The Port of Seattle Commission recently voted to give Sea-Tac Airport's $413 million rental car facility project another infusion of cash in order to keep the project on track to begin construction in June for an anticipated spring 2011 opening the Seattle Post-Intelligencer reports.

Port staff has been pressing to get the project construction started during the dry season this year but was stymied by the port's five-member board of elected overseers until recently.

That was when they lifted their moratorium on funding new capital projects, which was meant to compel the port staffers to demonstrate their seriousness in responding to a December state audit that blasted the port construction management's wastefulness and lack of internal controls.

Now satisfied of the staff's progress, the commission authorized another $850,000 for the project's design, for which $30 million has been authorized, and upped the total authorized for its construction contract with Turner Construction Co. to $7.1 million from the $3 million previously cleared.

In May, port staffers will come back to ask for the rest of the funding for the planned building which has been in the works for more than 10 years and has space for 5,400 rental cars.

Last fall, as the facility's design evolved to its 90 percent completion mark in December, its construction cost skyrocketed more than $100 million from the port staff's previous $306 million estimate, which already was called unprecedented by some in the rental car industry.

Representatives of the largest rental car companies reconvened with port staff to study whether it still made economic sense to consolidate their operations into one multistory building a 10- to 15-minute bus ride away from Sea-Tac Airport.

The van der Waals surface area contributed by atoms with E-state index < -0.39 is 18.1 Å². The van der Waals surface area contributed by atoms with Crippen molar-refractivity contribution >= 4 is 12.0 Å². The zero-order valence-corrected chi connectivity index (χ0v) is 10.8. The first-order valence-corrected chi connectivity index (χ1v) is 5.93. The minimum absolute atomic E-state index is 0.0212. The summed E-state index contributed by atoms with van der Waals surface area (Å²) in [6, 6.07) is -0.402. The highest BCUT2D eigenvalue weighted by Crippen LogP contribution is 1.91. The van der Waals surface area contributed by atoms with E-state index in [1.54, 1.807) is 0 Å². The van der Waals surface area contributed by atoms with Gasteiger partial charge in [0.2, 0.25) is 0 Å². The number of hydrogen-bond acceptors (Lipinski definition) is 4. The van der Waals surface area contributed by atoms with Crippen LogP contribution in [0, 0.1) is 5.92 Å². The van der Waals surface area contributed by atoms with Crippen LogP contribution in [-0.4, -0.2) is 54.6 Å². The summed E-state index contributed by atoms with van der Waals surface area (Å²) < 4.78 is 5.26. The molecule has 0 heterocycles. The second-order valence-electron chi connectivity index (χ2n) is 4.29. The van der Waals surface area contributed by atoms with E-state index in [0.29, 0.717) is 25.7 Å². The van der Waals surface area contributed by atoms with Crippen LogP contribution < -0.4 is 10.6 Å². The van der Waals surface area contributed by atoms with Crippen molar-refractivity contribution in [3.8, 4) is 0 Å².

They decided that it did -- and then the state's damning performance audit of the port's construction management was released, and the project -- $406 million of whose cost will be paid by charges on rental car customers that already have begun -- was tabled again.

Two months passed before the commission felt ready to begin releasing cash into the hands of the port staffers, whom the audit accused of cozying up to contractors and misleading the commissioners elected by the public to act as stewards for the public agency.

The staff estimated that the 2.1 million-square-foot building will cut rental car-related traffic 20 percent and free up 3,200 parking spaces on the parking garage floors where the rental companies now park, wash and fuel their cars.

According to the Seattle P-I, the port commission is going to re-examine whether the port should own and operate the compressed-natural-gas-fueled buses that will shuttle passengers back and forth between the airport and the planned rental car garage, where the rental companies will transfer their fleet maintenance and refueling and where kiosks will be installed for flight check-in.